My bad, I pulled the quote off a forum, and didn’t see McGraw’s full context where he was clearly speculating what the Bulls might try to do and not what they actually were considering doing. In this case, I disagree with McGraw’s speculation. I don’t think the Bulls would have tried to lowball Gordon to the MLE point as they’d know he’d never accept those terms.
However, there’s no evidence the Bulls actually were attempting to do this.
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I missed this the first time around when reading the Ben Gordon exodus articles, but I found it pretty shocking. I have to believe that McGraw simply stated this incorrectly, had bad sources, or that his editor killed him on it and changed “starting at” to “per year” somewhere.
Chances are, the Bulls would have tried to lock up Gordon for $6 million-$7 million per season, then made other moves to get below the luxury tax.
Andrew Wamboldt has a great financial summary about this on his blog, dabullz.com, so you can read the details there, but to put it briefly, a MLE deal through five years would have netted Gordon roughly the same as an average of seven million per year.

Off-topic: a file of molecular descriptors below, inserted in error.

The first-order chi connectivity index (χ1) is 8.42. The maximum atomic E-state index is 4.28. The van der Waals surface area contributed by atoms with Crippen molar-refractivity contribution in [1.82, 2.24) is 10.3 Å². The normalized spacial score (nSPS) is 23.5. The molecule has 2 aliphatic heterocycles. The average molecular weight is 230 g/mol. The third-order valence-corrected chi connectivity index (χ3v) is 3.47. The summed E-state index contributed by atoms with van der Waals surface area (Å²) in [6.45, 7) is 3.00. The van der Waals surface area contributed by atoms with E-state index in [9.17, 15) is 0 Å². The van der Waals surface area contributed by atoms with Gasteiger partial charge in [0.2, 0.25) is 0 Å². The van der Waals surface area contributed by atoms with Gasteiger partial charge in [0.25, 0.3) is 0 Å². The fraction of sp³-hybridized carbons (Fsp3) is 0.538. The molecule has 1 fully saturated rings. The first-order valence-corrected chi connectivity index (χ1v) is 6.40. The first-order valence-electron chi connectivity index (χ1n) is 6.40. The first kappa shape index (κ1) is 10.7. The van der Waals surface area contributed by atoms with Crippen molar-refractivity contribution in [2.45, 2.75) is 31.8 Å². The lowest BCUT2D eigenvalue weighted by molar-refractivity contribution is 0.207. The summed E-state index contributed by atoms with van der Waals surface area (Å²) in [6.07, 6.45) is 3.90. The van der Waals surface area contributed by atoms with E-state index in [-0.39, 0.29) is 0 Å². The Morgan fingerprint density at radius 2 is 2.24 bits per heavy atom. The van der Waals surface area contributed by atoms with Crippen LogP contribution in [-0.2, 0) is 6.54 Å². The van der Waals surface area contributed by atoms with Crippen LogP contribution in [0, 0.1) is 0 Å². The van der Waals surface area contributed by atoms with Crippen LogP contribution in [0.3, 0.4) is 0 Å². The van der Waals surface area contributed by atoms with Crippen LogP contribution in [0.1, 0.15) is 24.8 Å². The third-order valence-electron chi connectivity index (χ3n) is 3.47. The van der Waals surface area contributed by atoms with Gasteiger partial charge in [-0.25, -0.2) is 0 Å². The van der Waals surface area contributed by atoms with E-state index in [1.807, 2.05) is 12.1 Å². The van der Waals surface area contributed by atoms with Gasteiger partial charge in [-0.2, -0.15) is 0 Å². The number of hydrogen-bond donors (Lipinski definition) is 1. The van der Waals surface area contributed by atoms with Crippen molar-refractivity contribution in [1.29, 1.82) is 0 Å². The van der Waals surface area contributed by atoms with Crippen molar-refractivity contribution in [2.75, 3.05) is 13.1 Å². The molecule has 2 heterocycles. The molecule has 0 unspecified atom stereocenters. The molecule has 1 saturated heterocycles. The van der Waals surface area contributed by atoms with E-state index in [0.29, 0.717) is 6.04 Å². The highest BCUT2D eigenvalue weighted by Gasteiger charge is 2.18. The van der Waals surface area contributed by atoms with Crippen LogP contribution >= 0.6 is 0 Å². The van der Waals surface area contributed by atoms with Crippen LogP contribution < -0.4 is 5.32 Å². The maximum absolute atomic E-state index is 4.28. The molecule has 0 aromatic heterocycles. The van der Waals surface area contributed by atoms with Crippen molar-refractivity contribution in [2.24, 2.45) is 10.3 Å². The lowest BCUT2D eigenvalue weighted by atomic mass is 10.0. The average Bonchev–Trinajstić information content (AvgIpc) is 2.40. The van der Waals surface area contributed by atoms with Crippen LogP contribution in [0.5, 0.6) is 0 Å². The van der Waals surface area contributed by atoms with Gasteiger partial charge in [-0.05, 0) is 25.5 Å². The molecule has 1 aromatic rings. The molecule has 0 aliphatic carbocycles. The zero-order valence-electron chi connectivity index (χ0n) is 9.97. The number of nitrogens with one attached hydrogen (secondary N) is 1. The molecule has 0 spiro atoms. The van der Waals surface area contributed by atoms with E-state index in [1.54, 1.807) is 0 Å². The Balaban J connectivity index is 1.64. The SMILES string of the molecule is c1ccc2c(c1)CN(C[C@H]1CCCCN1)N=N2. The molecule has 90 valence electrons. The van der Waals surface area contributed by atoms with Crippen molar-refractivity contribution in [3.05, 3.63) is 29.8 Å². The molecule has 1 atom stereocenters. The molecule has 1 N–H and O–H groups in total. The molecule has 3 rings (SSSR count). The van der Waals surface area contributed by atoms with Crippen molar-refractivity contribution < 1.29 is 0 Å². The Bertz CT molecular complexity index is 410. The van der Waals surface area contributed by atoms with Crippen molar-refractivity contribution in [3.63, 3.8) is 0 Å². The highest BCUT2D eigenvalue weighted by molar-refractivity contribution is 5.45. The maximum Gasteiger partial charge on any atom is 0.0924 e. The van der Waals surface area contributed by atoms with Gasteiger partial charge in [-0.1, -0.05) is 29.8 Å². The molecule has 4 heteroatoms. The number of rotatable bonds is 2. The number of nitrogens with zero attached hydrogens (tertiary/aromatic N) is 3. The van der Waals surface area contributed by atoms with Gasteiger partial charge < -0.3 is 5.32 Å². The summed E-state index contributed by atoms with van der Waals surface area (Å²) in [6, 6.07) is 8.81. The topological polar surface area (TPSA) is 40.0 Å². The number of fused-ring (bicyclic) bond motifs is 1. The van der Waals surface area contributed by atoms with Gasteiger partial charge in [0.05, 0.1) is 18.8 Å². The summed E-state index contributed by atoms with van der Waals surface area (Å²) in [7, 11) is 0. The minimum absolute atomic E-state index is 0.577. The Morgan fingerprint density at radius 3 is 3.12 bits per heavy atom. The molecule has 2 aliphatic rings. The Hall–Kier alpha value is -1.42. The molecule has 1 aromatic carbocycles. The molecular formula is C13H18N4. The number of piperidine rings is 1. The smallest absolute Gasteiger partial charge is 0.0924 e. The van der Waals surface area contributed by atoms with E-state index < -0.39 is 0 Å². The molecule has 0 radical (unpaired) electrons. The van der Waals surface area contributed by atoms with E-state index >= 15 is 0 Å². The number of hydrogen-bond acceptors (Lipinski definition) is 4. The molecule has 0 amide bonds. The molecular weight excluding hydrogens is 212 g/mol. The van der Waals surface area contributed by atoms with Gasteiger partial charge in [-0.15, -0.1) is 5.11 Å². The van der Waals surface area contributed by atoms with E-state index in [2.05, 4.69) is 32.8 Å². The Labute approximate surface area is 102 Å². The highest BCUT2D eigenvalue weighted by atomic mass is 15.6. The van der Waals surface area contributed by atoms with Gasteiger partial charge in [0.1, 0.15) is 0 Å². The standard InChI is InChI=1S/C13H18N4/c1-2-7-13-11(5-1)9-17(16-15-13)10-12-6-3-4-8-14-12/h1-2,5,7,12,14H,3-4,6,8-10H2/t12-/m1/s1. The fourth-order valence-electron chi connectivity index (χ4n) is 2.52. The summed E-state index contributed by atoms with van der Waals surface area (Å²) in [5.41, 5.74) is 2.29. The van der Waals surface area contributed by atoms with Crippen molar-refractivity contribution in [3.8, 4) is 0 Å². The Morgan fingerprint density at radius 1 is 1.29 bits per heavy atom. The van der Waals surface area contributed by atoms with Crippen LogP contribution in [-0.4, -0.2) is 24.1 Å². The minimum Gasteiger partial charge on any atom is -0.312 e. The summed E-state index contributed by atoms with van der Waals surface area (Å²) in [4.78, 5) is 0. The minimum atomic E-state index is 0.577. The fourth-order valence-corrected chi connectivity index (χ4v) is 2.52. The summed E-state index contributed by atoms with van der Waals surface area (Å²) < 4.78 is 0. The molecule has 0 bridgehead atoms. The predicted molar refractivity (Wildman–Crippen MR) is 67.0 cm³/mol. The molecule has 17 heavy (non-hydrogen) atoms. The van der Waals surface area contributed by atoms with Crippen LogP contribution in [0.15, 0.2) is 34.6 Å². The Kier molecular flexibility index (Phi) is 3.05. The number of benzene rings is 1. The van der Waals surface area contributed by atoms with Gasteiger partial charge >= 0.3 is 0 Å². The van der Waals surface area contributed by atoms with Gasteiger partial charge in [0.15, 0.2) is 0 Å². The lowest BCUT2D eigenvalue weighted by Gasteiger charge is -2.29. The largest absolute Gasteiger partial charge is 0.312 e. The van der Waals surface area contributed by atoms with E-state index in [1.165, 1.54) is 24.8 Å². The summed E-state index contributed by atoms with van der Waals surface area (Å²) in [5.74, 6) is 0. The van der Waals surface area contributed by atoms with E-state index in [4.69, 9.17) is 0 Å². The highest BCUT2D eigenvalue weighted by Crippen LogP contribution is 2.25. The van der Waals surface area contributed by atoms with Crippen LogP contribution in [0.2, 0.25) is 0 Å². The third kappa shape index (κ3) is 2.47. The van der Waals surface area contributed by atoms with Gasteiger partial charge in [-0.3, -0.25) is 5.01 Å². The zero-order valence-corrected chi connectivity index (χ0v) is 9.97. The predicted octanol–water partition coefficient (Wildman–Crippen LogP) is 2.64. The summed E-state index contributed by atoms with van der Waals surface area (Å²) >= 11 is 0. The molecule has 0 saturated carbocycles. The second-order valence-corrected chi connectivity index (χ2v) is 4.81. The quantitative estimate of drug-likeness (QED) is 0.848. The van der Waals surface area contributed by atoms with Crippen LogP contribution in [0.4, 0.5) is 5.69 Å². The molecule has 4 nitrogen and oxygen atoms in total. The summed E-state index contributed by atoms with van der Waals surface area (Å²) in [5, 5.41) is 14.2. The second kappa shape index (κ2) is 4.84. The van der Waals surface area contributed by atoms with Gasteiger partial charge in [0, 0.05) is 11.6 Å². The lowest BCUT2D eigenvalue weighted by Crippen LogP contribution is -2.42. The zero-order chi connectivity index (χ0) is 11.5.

Gordon wouldn’t dream of signing an offer in this range ever, and if the Bulls made it to him, I would have been embarrassed for their front office team. If the offers got this low Gordon would sign with any championship contender for a season for the MLE, then have a great chance to shine in the playoffs, then attack FA again when the money was bigger the next year.
I still have to believe McGraw meant starting at 7 million which would have been 6/53 which is very similar to last year’s offer that Gordon agreed to. If not, then we’re all better off for them not having made an offer at all.